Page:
Greater Earthquake Damage Would be Better
In response to the Virginia-based earthquake that rattled up the east coast on Tuesday, 8/23, we have a Nobel Prize winning economist claiming that we’d have more economic growth if the earthquake had been bigger and had broken more stuff. Despite that statement making me uncomfortable, perhaps there's some logic to it. The damage caused would have to be addressed -- buildings rebuilt, roads repaired, cars replaced, and so on. People would have to be hired to do that work, and we could certainly use less unemployment, right? The materials suppliers would have more orders to fill, those new hires doing the work would earn a paycheck which they spend on goods and services, which in theory would grow the economy. The problem is that viewpoint ignores half the story.
In Economics 101, we learn about “The Broken Window Fallacy”, a parable written by Frédéric Bastiat, an 1800’s economist from France. The parable is meant to highlight “the seen” vs “the unseen”.
Have you ever witnessed the anger of the good shopkeeper, James Goodfellow, when his careless son happened to break a pane of glass? If you have been present at such a scene, you will most assuredly bear witness to the fact that every one of the spectators, were there even thirty of them, by common consent apparently, offered the unfortunate owner this invariable consolation—"It is an ill wind that blows nobody good. Everybody must live, and what would become of the glaziers if panes of glass were never broken?"
Now, this form of condolence contains an entire theory, which it will be well to show up in this simple case, seeing that it is precisely the same as that which, unhappily, regulates the greater part of our economical institutions.
Suppose it cost six francs to repair the damage, and you say that the accident brings six francs to the glazier's trade—that it encourages that trade to the amount of six francs—I grant it; I have not a word to say against it; you reason justly. The glazier comes, performs his task, receives his six francs, rubs his hands, and, in his heart, blesses the careless child. All this is that which is seen.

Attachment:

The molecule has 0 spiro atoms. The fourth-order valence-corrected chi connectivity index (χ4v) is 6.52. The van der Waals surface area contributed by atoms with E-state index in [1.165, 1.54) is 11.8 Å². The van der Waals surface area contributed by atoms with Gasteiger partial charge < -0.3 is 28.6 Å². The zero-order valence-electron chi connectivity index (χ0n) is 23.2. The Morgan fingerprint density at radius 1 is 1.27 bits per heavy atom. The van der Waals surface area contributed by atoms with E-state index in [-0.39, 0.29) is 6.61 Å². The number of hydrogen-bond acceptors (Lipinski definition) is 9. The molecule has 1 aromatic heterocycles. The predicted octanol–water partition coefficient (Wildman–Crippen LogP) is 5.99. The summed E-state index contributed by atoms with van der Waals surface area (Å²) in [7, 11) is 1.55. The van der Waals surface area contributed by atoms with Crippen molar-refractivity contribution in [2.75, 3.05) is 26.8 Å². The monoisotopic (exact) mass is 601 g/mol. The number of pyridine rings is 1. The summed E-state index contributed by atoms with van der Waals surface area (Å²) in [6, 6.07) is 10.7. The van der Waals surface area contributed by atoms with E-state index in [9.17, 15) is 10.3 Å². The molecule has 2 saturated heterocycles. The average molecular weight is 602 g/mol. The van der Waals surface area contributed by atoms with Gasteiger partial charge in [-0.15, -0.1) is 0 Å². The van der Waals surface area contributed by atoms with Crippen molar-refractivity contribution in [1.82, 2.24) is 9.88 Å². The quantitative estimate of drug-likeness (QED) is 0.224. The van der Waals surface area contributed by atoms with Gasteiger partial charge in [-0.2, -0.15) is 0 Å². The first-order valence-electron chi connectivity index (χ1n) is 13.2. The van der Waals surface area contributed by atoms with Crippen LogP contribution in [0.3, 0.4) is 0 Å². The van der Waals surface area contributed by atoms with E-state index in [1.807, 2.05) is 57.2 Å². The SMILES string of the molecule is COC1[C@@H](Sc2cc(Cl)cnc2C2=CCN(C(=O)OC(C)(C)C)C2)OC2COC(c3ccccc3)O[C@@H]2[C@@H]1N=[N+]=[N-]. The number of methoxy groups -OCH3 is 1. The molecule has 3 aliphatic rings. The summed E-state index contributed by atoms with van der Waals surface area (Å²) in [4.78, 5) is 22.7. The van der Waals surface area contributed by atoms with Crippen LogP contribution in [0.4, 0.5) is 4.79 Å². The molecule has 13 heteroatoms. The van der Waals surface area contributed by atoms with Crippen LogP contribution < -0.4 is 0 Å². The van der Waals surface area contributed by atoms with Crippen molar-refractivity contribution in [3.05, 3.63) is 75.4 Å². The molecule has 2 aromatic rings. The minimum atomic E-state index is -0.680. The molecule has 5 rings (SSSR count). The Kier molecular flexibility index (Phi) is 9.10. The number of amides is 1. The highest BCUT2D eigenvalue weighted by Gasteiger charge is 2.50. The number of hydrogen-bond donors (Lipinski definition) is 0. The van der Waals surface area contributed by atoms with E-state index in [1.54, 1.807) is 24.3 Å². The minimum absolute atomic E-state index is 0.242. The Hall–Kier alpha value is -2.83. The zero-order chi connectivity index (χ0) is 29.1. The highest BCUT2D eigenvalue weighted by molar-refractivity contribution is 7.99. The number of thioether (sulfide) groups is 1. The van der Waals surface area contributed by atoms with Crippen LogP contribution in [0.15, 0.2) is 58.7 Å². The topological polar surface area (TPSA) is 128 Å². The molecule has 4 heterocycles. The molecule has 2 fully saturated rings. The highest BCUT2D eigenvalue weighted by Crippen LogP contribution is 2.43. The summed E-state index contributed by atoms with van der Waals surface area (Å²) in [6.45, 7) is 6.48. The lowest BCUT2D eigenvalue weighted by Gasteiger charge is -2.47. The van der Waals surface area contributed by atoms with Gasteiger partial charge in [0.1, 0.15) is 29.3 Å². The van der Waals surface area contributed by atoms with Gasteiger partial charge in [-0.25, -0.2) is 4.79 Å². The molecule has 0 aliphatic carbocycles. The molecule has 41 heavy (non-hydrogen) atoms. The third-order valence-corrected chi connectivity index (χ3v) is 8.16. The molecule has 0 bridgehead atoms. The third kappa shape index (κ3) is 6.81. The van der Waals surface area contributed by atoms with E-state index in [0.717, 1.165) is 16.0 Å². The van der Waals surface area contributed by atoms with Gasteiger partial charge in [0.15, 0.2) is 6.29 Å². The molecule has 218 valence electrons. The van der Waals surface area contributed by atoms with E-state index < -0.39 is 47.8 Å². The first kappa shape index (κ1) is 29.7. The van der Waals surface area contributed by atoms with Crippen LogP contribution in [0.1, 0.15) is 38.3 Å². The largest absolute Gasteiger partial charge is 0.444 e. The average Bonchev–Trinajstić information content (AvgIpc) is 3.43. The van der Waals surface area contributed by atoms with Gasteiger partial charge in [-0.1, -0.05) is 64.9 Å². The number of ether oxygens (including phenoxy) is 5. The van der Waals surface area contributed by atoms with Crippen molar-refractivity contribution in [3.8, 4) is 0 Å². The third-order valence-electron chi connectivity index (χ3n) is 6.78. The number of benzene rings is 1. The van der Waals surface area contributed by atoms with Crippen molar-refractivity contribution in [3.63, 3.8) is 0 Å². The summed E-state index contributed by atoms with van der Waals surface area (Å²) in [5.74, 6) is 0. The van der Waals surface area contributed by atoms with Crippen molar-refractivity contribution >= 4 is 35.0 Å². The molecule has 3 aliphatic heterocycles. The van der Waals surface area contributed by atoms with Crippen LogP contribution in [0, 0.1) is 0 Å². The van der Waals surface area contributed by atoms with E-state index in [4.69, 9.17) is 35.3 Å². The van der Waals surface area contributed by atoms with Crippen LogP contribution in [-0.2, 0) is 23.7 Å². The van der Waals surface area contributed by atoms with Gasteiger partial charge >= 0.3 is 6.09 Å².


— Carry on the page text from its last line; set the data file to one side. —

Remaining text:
But if, on the other hand, you come to the conclusion, as is too often the case, that it is a good thing to break windows, that it causes money to circulate, and that the encouragement of industry in general will be the result of it, you will oblige me to call out, "Stop there! Your theory is confined to that which is seen; it takes no account of that which is not seen."
It is not seen that as our shopkeeper has spent six francs upon one thing, he cannot spend them upon another. It is not seen that if he had not had a window to replace, he would, perhaps, have replaced his old shoes, or added another book to his library. In short, he would have employed his six francs in some way, which this accident has prevented.
So the shopkeeper began this parable with a window and 6 francs, and ended with a window and no francs. By all accounts the shopkeeper is poorer as a result of these events. The same could be said in the aftermath of disasters (natural or man-made) -- a great deal of economic resources are spent simply getting individuals back to square one. To call that economic growth is to ignore the loss suffered by those individuals. If long-term economic growth could be achieved simply by the rebuilding of destroyed property, then we should all go out tonight and torch every home in the country. Imagine the economic growth that would follow.
Update: Apparently the Krugman Google+ account turned out to be a fake, the message is not all that off given that he thinks an alien invasion would be a boon to this economy.